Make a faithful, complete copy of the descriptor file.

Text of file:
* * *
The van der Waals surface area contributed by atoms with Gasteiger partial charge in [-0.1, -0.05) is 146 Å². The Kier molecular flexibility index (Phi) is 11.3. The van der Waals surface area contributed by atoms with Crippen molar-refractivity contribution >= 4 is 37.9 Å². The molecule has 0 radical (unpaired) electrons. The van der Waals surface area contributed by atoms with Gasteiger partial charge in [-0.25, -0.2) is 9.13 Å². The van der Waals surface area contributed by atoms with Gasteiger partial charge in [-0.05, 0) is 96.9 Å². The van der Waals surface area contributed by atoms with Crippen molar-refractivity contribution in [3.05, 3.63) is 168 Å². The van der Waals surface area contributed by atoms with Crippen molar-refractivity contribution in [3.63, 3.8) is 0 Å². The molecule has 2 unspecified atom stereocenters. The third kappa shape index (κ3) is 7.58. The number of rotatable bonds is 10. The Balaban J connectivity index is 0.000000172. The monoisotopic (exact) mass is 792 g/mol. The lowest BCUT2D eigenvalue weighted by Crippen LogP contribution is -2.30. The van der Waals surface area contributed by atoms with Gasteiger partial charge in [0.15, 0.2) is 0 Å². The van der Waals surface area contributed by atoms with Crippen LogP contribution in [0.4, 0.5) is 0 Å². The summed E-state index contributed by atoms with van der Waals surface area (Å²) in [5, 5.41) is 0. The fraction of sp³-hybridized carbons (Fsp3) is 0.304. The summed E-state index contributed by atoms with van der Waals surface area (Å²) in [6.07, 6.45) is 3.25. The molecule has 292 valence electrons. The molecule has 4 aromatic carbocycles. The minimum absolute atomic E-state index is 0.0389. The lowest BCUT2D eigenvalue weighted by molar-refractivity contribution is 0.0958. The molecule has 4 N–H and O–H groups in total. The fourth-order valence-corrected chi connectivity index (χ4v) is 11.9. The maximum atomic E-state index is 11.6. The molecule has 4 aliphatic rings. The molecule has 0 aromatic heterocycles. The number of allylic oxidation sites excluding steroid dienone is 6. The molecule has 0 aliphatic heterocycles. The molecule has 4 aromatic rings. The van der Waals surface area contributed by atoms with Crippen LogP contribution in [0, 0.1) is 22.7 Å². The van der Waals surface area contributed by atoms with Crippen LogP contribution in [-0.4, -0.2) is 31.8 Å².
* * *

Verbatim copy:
The van der Waals surface area contributed by atoms with Gasteiger partial charge in [-0.1, -0.05) is 146 Å². The Kier molecular flexibility index (Phi) is 11.3. The van der Waals surface area contributed by atoms with Crippen molar-refractivity contribution >= 4 is 37.9 Å². The molecule has 0 radical (unpaired) electrons. The van der Waals surface area contributed by atoms with Gasteiger partial charge in [-0.25, -0.2) is 9.13 Å². The van der Waals surface area contributed by atoms with Gasteiger partial charge in [-0.05, 0) is 96.9 Å². The van der Waals surface area contributed by atoms with Crippen molar-refractivity contribution in [3.05, 3.63) is 168 Å². The van der Waals surface area contributed by atoms with Crippen molar-refractivity contribution in [3.63, 3.8) is 0 Å². The molecule has 2 unspecified atom stereocenters. The third kappa shape index (κ3) is 7.58. The number of rotatable bonds is 10. The Balaban J connectivity index is 0.000000172. The monoisotopic (exact) mass is 792 g/mol. The lowest BCUT2D eigenvalue weighted by Crippen LogP contribution is -2.30. The van der Waals surface area contributed by atoms with Gasteiger partial charge in [0.15, 0.2) is 0 Å². The van der Waals surface area contributed by atoms with Crippen LogP contribution in [0.4, 0.5) is 0 Å². The summed E-state index contributed by atoms with van der Waals surface area (Å²) in [5, 5.41) is 0. The fraction of sp³-hybridized carbons (Fsp3) is 0.304. The summed E-state index contributed by atoms with van der Waals surface area (Å²) in [6.07, 6.45) is 3.25. The molecule has 292 valence electrons. The molecule has 4 aromatic carbocycles. The minimum absolute atomic E-state index is 0.0389. The lowest BCUT2D eigenvalue weighted by molar-refractivity contribution is 0.0958. The molecule has 4 N–H and O–H groups in total. The fourth-order valence-corrected chi connectivity index (χ4v) is 11.9. The maximum atomic E-state index is 11.6. The molecule has 4 aliphatic rings. The molecule has 0 aromatic heterocycles. The number of allylic oxidation sites excluding steroid dienone is 6. The molecule has 0 aliphatic heterocycles. The molecule has 4 aromatic rings. The van der Waals surface area contributed by atoms with Crippen LogP contribution in [0, 0.1) is 22.7 Å². The van der Waals surface area contributed by atoms with Crippen LogP contribution in [-0.4, -0.2) is 31.8 Å².